This past week a friend of mine, Carol Reese, an Extension Specialist at the University of Tennessee (and one of my favorite speakers), told me that she’d like to post a little something about natives. I said sure, no problem, just send it along. And she did. But before posting it sometime next week, I thought I’d post another article that she sent along — one that isn’t quite so sciency and which will let you get to know Carol before you hear what she has to say about natives.
As a side note — Carol was bitten by a copperhead in the foot this past year — had to be given 10 units of anti-venom. From what she’s told me she has recovered to almost 100%.
Wandering in the Woods
by Carol Reese
Every morning at dawn, my dog Junebug jumps on the bed and approaches my sleeping form. My eyes slit open to see her just inches away, staring intently at my face. The instant we meet eyes, she bounds happily off the bed and runs around the bedroom, loudly rousting the rest of the dogs, who thump their tails, stretch, yawn, and come to the edge of the bed to see if Junebug is telling the truth about me being awake. I’m allowed one quick cup of microwave coffee, though the flapping of the dog door drives me crazy as they run in and out staring at me impatiently. Why they won’t go on without me isn’t fully understood, but for some reason, they want their slow two footed friend to go, too.
I live on an old farm, and though it’s not mine, I feel as though I’m kin to this land. I am, I guess, since, if I were to fall and molder into this ground, my flesh would be recycled into the plants and the animals that feed on them. That thought makes me comfortable most anywhere, but here, there’s more to make me feel at home. Old farms like this have a lingering sense of long-gone eras and of the people who lived here before. The old Ford Jubilee tractor still sits in an outbuilding, looking identical to the one on the farm in Mississippi where I was raised. Predating that, is a large horse collar hanging in the old barn. The kinfolks tell me it was worn by a Percheron, used for pulling logs from the woods. I imagine the old days, the big horse comfortable in the rolling green pasture, woods for shade, and a lake for drinking.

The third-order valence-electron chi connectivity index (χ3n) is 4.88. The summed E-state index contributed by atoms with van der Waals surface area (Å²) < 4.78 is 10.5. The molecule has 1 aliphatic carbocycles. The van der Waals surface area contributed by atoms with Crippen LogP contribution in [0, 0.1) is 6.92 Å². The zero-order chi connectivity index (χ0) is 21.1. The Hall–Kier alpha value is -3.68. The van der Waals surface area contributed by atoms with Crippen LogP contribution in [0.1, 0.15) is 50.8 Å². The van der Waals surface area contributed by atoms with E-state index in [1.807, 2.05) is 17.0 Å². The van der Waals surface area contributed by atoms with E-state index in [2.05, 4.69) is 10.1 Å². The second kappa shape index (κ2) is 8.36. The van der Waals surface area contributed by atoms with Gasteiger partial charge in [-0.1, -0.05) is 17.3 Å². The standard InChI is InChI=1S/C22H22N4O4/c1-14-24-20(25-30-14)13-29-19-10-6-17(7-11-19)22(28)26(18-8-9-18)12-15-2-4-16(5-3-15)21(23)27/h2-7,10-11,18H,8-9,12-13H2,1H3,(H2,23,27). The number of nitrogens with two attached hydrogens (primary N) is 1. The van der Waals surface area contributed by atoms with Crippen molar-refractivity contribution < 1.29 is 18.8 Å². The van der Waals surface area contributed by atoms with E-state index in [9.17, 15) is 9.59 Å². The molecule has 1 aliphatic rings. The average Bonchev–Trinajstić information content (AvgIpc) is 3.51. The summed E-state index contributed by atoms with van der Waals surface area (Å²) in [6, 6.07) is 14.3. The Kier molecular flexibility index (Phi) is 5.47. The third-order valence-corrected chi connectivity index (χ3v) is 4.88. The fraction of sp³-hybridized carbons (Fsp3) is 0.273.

The dogs and I are drenched by dew these spring mornings. The woodland phlox are almost finished blooming along the edge of the woods, and the bearded tongue (Penstemon) is just beginning to peak. Wild azaleas and dogwood were blooming earlier, but now it’s the bell-like clusters of the tree huckleberry, the tallest member of the blueberry family. The many native ferns are hitting their glory days, and along a sunny creek bank, I come across American wisteria (Wisteria frutescens) and a native clematis (Clematis crispa) This clematis will have wiry blue hanging blooms with four pointed petals that curl back like a rolled up hat brim. Further, in a sunny field, I find oxeye daisies and coreopsis. Though the milkweed and butterfly weed is not blooming yet, I see two monarchs cartwheel among them. Looks like butterfly hanky panky to me, and I will look
here later in the summer for the bold striped monarch caterpillars that feed on those species..
Grinch, my little schnauzer mix, suddenly arches high up off the ground and comes down with both front paws in perfect diving form. Dirt sprays as she digs ferociously at the ground where a mole made the earth bulge. Nearby, I notice several clumps of foliage that were covered with little light pink striped flowers earlier this spring. It’s Claytonia virginica, or spring beauty. With a sharp stick, I pry up the tuber beneath the foliage. It’s one of the wild foods that I find pretty good, either raw or cooked, tasting to me like a cross between water chestnut and boiled peanut. (My brother says they taste like dirt to him!) The dogs assume I must know something they don’t, like the whereabouts of the mole, so they jostle up next to me, ears pricked. A couple of them are willing to help me dig, but don’t take offense when I refuse the offer. I get a pocket full
and we ramble on to more important business. There’s a blue grosbeak nest I’m keeping free of cow bird eggs.
The dogs’ tails sink with disappointment when I turn back, except for the old ones, who have taken to plodding along behind me instead of ranging as they did in years past. One day I’ll have to bury them and let their bodies enrich the meadows they so enjoyed exploring. Another day in the future, some other person will walk this farm and rediscover the pleasures in these fields. It’s a kind of immortality, isn’t it?